Black Dog Institute researcher helps upcoming female scientists
Published: 29 June, 2017
"Game-changing" mentoring scheme for the next generation of female science researchers launches.
Black Dog Institute is among 12 leading health research organisations to join an innovative new mentoring program aimed at supporting promising female scientists to reach leadership positions in the sector.
Professor Katherine Boydell from Black Dog Institute will participate in the inaugural Franklin Women mentoring program, a professional organisation dedicated to retaining women in the health and medical research field.
Launching this June with 54 mentor-mentee pairs, the structured six-month program will help up-and-coming female researchers navigate their career pathway, offering resources and support for a successful mentoring partnership.
“I am so pleased and excited to be a mentor as part of the Franklin Women's mentorship program,” said Professor Boydell.
“The extant evidence base suggests that a positive culture of mentorship enhances workplace satisfaction, increases staff tenure and improves overall performance.
“The Franklin Women's mentoring portal offers resources for a successful mentoring partnership, and each pairing is the result of an exhaustive matching process to achieve the best fit.
“I look forward to working with my mentee and 'paying it forward', as I owe much to the amazing mentors I have had the privilege of learning from throughout my own career.”
Women remain under-represented in senior leadership positions across science and health fields, despite excelling in science subjects at school and university level.
Franklin Women founder Dr Melina Georgousakis believes the program’s unique mentoring model is a “game-changer” for ensuring the brightest scientific talent remain in their life-saving line of work.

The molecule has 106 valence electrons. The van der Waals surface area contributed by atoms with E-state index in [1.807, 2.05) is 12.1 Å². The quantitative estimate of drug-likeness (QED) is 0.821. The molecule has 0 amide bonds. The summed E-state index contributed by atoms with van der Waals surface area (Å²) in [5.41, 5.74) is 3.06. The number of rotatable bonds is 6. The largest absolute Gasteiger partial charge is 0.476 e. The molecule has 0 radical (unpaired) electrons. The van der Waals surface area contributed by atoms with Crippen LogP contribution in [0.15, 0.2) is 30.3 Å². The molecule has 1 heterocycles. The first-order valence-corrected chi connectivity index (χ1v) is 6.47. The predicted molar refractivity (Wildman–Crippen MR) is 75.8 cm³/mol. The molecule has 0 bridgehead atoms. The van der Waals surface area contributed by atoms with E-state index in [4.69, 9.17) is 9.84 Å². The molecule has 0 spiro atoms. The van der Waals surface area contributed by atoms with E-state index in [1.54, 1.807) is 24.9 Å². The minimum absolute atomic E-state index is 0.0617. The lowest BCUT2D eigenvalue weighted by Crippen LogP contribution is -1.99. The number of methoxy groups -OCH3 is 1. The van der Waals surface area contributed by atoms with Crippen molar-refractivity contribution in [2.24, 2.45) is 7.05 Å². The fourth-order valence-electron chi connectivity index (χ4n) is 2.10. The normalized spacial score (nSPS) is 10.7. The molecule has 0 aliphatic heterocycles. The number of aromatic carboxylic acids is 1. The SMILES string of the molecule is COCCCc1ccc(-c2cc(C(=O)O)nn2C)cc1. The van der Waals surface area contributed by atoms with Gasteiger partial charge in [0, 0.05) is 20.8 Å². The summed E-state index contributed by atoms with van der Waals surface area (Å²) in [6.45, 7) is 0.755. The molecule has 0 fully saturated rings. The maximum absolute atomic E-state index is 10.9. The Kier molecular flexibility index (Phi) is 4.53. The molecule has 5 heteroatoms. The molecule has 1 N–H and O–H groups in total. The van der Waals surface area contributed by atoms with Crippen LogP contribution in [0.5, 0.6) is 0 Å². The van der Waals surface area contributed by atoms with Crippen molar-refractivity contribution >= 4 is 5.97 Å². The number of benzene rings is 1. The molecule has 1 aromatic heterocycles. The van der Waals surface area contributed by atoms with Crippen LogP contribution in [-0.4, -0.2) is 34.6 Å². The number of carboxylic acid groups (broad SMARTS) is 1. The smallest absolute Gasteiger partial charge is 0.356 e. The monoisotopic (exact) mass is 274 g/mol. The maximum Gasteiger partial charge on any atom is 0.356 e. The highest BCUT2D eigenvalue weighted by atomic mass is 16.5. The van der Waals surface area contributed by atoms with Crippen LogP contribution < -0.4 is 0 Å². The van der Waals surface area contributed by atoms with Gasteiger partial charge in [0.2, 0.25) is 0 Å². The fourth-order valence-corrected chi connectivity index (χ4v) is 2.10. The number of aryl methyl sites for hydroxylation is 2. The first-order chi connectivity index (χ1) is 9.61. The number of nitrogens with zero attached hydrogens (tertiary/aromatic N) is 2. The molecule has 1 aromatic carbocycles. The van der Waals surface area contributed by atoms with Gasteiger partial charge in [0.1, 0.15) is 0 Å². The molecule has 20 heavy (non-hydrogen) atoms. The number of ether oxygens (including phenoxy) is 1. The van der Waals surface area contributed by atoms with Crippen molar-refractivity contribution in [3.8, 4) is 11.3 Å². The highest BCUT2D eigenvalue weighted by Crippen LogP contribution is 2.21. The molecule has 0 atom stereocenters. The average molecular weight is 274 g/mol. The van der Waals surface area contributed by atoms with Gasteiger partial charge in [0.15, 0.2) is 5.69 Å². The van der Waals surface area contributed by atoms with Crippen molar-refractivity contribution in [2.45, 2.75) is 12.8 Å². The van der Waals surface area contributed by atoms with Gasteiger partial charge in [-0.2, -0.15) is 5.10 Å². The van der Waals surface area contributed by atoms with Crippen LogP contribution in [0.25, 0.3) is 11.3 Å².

“Our mentoring program is the first of its kind in the sector, connecting female researchers with male and female leaders from diverse organisations who will embark on an important mentoring relationship,” said Dr Georgousakis.
“The fact that so many health research organisations have come on board for the inaugural year of our mentoring program demonstrates their commitment to addressing the gender imbalance in the sector and the expected impact the program will have.”
Professor Boydell joins Professor Anthony Shakeshaft, Deputy Director of the National Drug and Alcohol Research Centre (NDARC) as one of two mentors supported by UNSW Medicine to take part in the program.
Visit the Franklin Women website for more information about the mentoring program: www.franklinwomen.com.au.
If you or someone you know is in crisis please call one of the following national helplines:
LIFELINE COUNSELLING SERVICE - 13 11 14
SUICIDE CALL BACK SERVICE 1300 659 467 (cost of a local call)